Rep. Ross Says Efforts Underway to Keep Debit Card Swipe Fee Limits

A group of House lawmakers is considering taking steps aimed at preserving debit card swipe fee limits that are slated for removal under the House GOP’s plan to overhaul the Dodd-Frank Act, according to Rep. Dennis Ross (R-Fla.).

Ross, who voted in favor of the Dodd-Frank replacement bill during a House Financial Services Committee markup on Thursday, said in an interview that he’s working with other lawmakers to strike language from the legislation — H.R. 10, the Financial CHOICE Act — that would repeal the so-called Durbin amendment.

“We’re talking about it with some others,” said Ross, who declined to name the other lawmakers. “We’re kind of taking the temperature of the other members right now.”

Legislative bids to keep the Dodd-Frank provision, named for its chief sponsor, Sen. Richard Durbin (D-Ill.), are likely to have populist appeal among some lawmakers as the bill advances to a House floor vote. Ross did not say whether he would offer an amendment for consideration on the House floor.

Supporters contend that the limits help keep down costs for consumers, whereas the banking industry dismisses the caps as a failed price control experiment. Bankers are in a lobbying war against retailers, who want the debit card swipe fee limits to stay in place.

Despite voting in favor of the legislation at Thursday’s markup, Ross last week was the only Republican member of the panel to say he’s concerned about the measure’s repeal of the Durbin amendment.

Rep. Bruce Poliquin of Maine, who voted for the bill on Thursday and was the only Republican to vote against a similar Dodd-Frank repeal measure in committee last year, did not respond to reporters’ questions after the markup about whether he’s involved in the discussions with Ross.

When asked about efforts to retain the Durbin amendment, Rep. Keith Ellison (D-Minn.), another Financial Services member, said in a brief interview that he is “consulting” with colleagues on a possible change to the bill, but otherwise said he wasn’t prepared to speak further about the issue.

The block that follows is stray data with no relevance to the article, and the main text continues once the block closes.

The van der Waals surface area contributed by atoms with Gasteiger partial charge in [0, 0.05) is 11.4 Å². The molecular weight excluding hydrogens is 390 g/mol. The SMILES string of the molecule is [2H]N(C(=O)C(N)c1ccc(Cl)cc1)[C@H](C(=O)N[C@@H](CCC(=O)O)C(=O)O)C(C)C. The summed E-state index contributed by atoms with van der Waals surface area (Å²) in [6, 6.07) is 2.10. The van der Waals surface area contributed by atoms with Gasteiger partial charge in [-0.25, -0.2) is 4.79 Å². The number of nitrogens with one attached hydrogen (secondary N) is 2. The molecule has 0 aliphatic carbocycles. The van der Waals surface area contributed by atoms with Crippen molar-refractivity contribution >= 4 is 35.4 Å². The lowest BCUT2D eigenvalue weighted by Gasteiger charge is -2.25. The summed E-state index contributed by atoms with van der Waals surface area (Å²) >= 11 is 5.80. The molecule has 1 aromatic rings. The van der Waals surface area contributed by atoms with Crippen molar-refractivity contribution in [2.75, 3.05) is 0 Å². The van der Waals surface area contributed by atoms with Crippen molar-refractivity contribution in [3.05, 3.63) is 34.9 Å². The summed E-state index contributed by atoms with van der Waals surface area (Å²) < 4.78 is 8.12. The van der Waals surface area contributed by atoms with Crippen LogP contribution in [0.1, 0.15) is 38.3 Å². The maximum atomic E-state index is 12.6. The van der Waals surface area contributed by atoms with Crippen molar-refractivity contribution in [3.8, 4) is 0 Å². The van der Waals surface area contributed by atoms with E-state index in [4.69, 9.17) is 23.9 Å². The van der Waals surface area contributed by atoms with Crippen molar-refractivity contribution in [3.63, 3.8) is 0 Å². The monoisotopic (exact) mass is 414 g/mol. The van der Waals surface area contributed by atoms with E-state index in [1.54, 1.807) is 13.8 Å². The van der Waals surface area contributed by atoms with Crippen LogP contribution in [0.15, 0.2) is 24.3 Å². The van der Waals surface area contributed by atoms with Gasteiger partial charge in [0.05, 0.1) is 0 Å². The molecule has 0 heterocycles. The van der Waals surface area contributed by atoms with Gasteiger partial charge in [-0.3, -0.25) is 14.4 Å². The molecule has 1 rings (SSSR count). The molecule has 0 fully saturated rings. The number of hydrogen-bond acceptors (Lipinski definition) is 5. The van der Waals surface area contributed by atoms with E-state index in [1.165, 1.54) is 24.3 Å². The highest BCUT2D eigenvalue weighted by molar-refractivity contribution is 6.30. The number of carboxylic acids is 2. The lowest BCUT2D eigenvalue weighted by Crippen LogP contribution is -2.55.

Democratic Reps. William Lacy Clay (Mo.), John Delaney (Md.), Carolyn Maloney (N.Y.) and Gregory Meeks (N.Y.) — all members of the House Financial Services Committee — said in interviews that they don’t have any plans to offer amendments to the bill on the House floor.

Tara Jeffries contributed.


Washington Brief: Week in Review & What’s Ahead

The Trump administration released its fiscal year 2018 budget proposal, which calls for $3.6 trillion in spending cuts over the next decade. The plan takes aim at popular farm programs and student aid, and relies on clearing two major legislative hurdles – savings from the repeal of the 2010 Affordable Care Act and projected economic growth from overhauling the U.S. tax code for the first time in more than 30 years.

Finance Brief: Pence’s Tax Lobbying on Hill Rankles Republican Study Committee Members

Vice President Mike Pence urged House Republican Study Committee Chairman Mark Walker (N.C.) to poll the group’s members on whether they’d support the White House tax outline over the House GOP blueprint, a move that spurred criticism from members. Some RSC members oppose the idea of breaking from the House leadership’s tax plan, which differs in key ways from President Donald Trump’s proposal.

Washington Brief: Montana GOP Candidate in Today’s Special Election Charged With Assaulting Journalist

Greg Gianforte, the GOP candidate in a special House election in Montana, was charged with a misdemeanor for allegedly assaulting a journalist who was asking him about the recent Congressional Budget Office estimate of the American Health Care Act. Gianforte faces Democrat Rob Quist in today’s election to fill the seat left vacant by Ryan Zinke, who now serves as head of the Interior Department.

Finance Brief: Intra-Party Debate Over Swipe Fees Intensifies

An intra-party dispute over a proposed repeal of debit card swipe-fee limits may delay a House vote on the the Dodd-Frank replacement bill sponsored by Financial Services Committee Chairman Jeb Hensarling (R-Texas), who urged colleagues to support the measure during a conference meeting Tuesday. GOP Reps. David Young (Iowa) and Dennis Ross (Fla.) want the repeal language removed from the bill.

Load More